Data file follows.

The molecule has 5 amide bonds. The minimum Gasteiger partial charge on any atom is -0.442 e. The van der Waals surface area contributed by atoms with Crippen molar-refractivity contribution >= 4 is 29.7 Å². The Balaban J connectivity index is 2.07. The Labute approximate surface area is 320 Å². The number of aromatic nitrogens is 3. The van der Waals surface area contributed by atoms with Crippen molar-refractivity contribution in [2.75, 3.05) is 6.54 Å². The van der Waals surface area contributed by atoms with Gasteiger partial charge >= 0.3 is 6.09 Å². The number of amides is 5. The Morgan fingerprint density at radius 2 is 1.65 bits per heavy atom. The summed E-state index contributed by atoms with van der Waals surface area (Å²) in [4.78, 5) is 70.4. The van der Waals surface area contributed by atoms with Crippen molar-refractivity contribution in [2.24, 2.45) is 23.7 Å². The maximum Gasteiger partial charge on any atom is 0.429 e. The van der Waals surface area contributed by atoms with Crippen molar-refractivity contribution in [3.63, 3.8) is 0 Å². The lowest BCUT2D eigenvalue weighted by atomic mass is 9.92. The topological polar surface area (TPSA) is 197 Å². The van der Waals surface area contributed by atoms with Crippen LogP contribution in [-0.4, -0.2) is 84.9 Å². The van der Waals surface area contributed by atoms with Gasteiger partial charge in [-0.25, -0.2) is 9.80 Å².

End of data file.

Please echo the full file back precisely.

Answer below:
The molecule has 5 amide bonds. The minimum Gasteiger partial charge on any atom is -0.442 e. The van der Waals surface area contributed by atoms with Crippen molar-refractivity contribution >= 4 is 29.7 Å². The Balaban J connectivity index is 2.07. The Labute approximate surface area is 320 Å². The number of aromatic nitrogens is 3. The van der Waals surface area contributed by atoms with Crippen molar-refractivity contribution in [2.75, 3.05) is 6.54 Å². The van der Waals surface area contributed by atoms with Gasteiger partial charge >= 0.3 is 6.09 Å². The number of amides is 5. The Morgan fingerprint density at radius 2 is 1.65 bits per heavy atom. The summed E-state index contributed by atoms with van der Waals surface area (Å²) in [4.78, 5) is 70.4. The van der Waals surface area contributed by atoms with Crippen molar-refractivity contribution in [2.24, 2.45) is 23.7 Å². The maximum Gasteiger partial charge on any atom is 0.429 e. The van der Waals surface area contributed by atoms with Crippen molar-refractivity contribution in [3.63, 3.8) is 0 Å². The lowest BCUT2D eigenvalue weighted by atomic mass is 9.92. The topological polar surface area (TPSA) is 197 Å². The van der Waals surface area contributed by atoms with Crippen LogP contribution in [-0.4, -0.2) is 84.9 Å². The van der Waals surface area contributed by atoms with Gasteiger partial charge in [-0.25, -0.2) is 9.80 Å².